Best Grass Types for Outdoor Aesthetics

A green grass lawn in a backyard.

Aesthetics is a set of principles concerned with the nature and appreciation of beauty. Grass aesthetics include aspects like the way the lawn feels underfoot and its park-like appearance. Or maybe the lawn is filled with white clover and violets, which support pollinating insects without looking weedy. Perhaps the aesthetic is a bit rougher underfoot and able to withstand children playing, backyard sports, and swing sets.

Fortunately, there are grasses that fit each of these aesthetics. Some will give you a picture-perfect lawn and others will add height, textures, and colors to the landscape.

Need help deciding what type of grass will be the most aesthetically pleasing for your lawn? Read on to learn about the best grass types for outdoor aesthetics.

Kentucky bluegrass

Want a lawn that feels perfect under bare feet? Something soft, able to withstand kids’ play, or lounging on the lawn? Kentucky bluegrass is the way to go.

This is the cool-season lawn grass people like to walk on barefoot, and it is also a good choice for children’s play areas. Kentucky bluegrass needs more maintenance than other types of turf grasses, including regular irrigation, fertilizing, and mowing. Nitrogen is especially important for this grass. Kentucky bluegrass is grown in sunny landscapes throughout the country.

If not regularly watered, Kentucky bluegrass will go dormant after four to six weeks. The lawn will be revived with regular irrigation and cooler weather. Healthy bluegrass has greenish-blue blades.

Fine fescue

If you live in an area with acidic or low-pH soils, a dry climate, and do not have a lot of traffic on your lawn, fine fescue is the grass type for you. Sometimes called creeping fescue, chewings fescue, or hard fescue, this cool-season grass has dark green blades.

Fine fescue requires plenty of TLC. It needs to be mowed and watered regularly and not walked on, played on, or parked on. Fine fescue may be mixed with other grass types, which can alter its needs and hardiness.

Tall fescue

This is a popular choice for play areas or where there is foot traffic. Tall fescue is a cool-season grass planted in lawns throughout the country because of its low maintenance and durability.

The medium green tall fescue grows fast in spring and fall and does best in sunny areas. Once established, maintenance requirements are low. It is a good choice for those who do not want to fret about their lawn.


This low-growing, warm-season turf grass is known to take the heat in southern landscapes throughout the country. Bermudagrass is prized for its ability to take foot traffic, heat, drought, and salt.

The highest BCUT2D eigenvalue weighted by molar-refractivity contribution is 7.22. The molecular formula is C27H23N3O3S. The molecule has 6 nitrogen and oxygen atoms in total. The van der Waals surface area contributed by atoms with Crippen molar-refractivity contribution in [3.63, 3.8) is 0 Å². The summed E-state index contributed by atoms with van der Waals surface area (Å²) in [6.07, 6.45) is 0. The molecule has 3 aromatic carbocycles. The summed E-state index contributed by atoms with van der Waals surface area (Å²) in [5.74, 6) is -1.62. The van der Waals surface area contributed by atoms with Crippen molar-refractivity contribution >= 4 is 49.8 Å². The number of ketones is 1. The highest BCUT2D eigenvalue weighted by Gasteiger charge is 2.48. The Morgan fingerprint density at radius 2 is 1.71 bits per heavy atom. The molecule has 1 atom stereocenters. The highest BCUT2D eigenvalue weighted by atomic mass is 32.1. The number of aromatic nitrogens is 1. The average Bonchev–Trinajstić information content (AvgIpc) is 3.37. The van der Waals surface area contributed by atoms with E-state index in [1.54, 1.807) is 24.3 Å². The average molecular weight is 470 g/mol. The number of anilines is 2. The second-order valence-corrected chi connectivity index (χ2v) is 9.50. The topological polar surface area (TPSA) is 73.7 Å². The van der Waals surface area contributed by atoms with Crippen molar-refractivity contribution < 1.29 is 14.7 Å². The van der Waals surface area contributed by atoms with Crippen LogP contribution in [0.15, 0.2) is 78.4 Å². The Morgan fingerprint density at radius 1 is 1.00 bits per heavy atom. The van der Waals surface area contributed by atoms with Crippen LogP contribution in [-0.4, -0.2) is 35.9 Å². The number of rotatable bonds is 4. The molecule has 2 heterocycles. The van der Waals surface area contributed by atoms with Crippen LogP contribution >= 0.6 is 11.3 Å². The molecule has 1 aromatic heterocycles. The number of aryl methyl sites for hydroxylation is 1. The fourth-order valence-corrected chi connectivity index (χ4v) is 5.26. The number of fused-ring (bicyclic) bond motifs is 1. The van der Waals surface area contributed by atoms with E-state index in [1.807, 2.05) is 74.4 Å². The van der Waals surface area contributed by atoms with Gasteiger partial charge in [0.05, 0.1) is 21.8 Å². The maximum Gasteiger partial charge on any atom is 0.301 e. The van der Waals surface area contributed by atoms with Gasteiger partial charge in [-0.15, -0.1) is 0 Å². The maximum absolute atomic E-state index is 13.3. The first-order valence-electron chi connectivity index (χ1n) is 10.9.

For a perfect surface of green lawn, grow Bermudagrass in full sun in an area with good drainage. This grass is less tolerant of cold temperatures.

Zoysia grass

Although a warm-season grass, Zoysia tolerates colder temperatures. It also is tolerant of heat and drought and requires little to no maintenance.

Grow Zoysia in full sun. Its dense growth forms a tight mat close to the ground, which reduces the opportunity for weeds to grow.

3 ornamental grasses for texture, movement, and color

Prairie dropseed (Sporobolus heterolepis)

This lovely native grass forms a soft mound of leaves that sport flowers in late summer. Unlike many other grasses, prairie dropseed does not self-sow, but you can get new plants by dividing what you have.

Plant as a 2- to 3-foot tall and wide, low-growing hedge at the front of a garden bed. Or plant in clusters of three or five to create softly arching textures of the perennial bed. It is hardy in USDA Zones 3 to 5.

Switchgrass (Panicum virgatum)

Another sun-loving native grass, switchgrass, tolerates light shade. Some varieties have bluish-green leaves and others are all green. Some types may get up to 6-feet tall to add dramatic height to the landscape. Others clock in at about 3 to 4 feet.

Switchgrass has a more upright growth habit, which can add structure to perennial borders or other beds. It tolerates drought, wet soil, black walnut toxicity, erosion, and pollution. It is hardy in USDA Zones 3 to 9.

Japanese forest grass (Hakonechloa macra)

This is the perfect cascading plant for walls or the edges of flower beds. Japanese forest grass does best in part sun or part shade, but in cooler climates, it tolerates full sun.

Varieties include all green, all gold, and variegated green and gold leaves. It turns a soft beige in the fall. It blooms, but the flowers are not particularly showy. The beauty is in the foliage and its cascading habit. It gets 12 to 18 inches tall and 15 to 24 inches wide. It is hardy in USDA Zones 3 to 9.

Take a little time to research and select the grasses that interest you, so you will understand their growing habit and horticulture needs. If you do that, you have a much better chance of being successful and enjoying the aesthetics of your landscape.

About the Author: Jo Ellen Meyers Sharp is an award-winning garden writer, editor, and speaker. Known as a hortiholic, she frequently says her eyes are too big for her yard. She blogs at

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